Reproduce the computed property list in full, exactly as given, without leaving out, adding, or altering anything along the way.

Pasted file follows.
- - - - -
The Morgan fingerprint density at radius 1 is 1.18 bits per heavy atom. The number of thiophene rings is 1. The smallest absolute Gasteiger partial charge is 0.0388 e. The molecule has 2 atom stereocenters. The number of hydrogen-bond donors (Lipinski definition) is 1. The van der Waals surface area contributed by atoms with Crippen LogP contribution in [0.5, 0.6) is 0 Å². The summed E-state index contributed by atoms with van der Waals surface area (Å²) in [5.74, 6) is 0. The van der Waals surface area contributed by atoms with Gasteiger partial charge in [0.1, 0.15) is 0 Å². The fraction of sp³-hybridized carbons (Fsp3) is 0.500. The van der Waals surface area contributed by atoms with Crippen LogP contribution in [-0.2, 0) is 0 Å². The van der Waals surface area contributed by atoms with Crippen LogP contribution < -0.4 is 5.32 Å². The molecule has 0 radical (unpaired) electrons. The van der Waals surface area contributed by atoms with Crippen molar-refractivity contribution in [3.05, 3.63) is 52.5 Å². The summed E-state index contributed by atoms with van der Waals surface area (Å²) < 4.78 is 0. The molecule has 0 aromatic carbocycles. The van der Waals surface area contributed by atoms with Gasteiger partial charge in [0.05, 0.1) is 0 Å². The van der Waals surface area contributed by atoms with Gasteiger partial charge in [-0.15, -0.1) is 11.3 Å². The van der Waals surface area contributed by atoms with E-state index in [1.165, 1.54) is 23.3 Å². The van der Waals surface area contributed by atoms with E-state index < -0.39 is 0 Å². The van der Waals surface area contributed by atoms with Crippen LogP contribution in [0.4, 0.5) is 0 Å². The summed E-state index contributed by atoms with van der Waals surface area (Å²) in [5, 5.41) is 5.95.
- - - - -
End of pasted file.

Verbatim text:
The Morgan fingerprint density at radius 1 is 1.18 bits per heavy atom. The number of thiophene rings is 1. The smallest absolute Gasteiger partial charge is 0.0388 e. The molecule has 2 atom stereocenters. The number of hydrogen-bond donors (Lipinski definition) is 1. The van der Waals surface area contributed by atoms with Crippen LogP contribution in [0.5, 0.6) is 0 Å². The summed E-state index contributed by atoms with van der Waals surface area (Å²) in [5.74, 6) is 0. The van der Waals surface area contributed by atoms with Gasteiger partial charge in [0.1, 0.15) is 0 Å². The fraction of sp³-hybridized carbons (Fsp3) is 0.500. The van der Waals surface area contributed by atoms with Crippen LogP contribution in [-0.2, 0) is 0 Å². The van der Waals surface area contributed by atoms with Crippen LogP contribution < -0.4 is 5.32 Å². The molecule has 0 radical (unpaired) electrons. The van der Waals surface area contributed by atoms with Crippen molar-refractivity contribution in [3.05, 3.63) is 52.5 Å². The summed E-state index contributed by atoms with van der Waals surface area (Å²) < 4.78 is 0. The molecule has 0 aromatic carbocycles. The van der Waals surface area contributed by atoms with Gasteiger partial charge in [0.05, 0.1) is 0 Å². The van der Waals surface area contributed by atoms with Gasteiger partial charge in [-0.15, -0.1) is 11.3 Å². The van der Waals surface area contributed by atoms with E-state index in [1.165, 1.54) is 23.3 Å². The van der Waals surface area contributed by atoms with E-state index < -0.39 is 0 Å². The van der Waals surface area contributed by atoms with Crippen LogP contribution in [0.4, 0.5) is 0 Å². The summed E-state index contributed by atoms with van der Waals surface area (Å²) in [5, 5.41) is 5.95.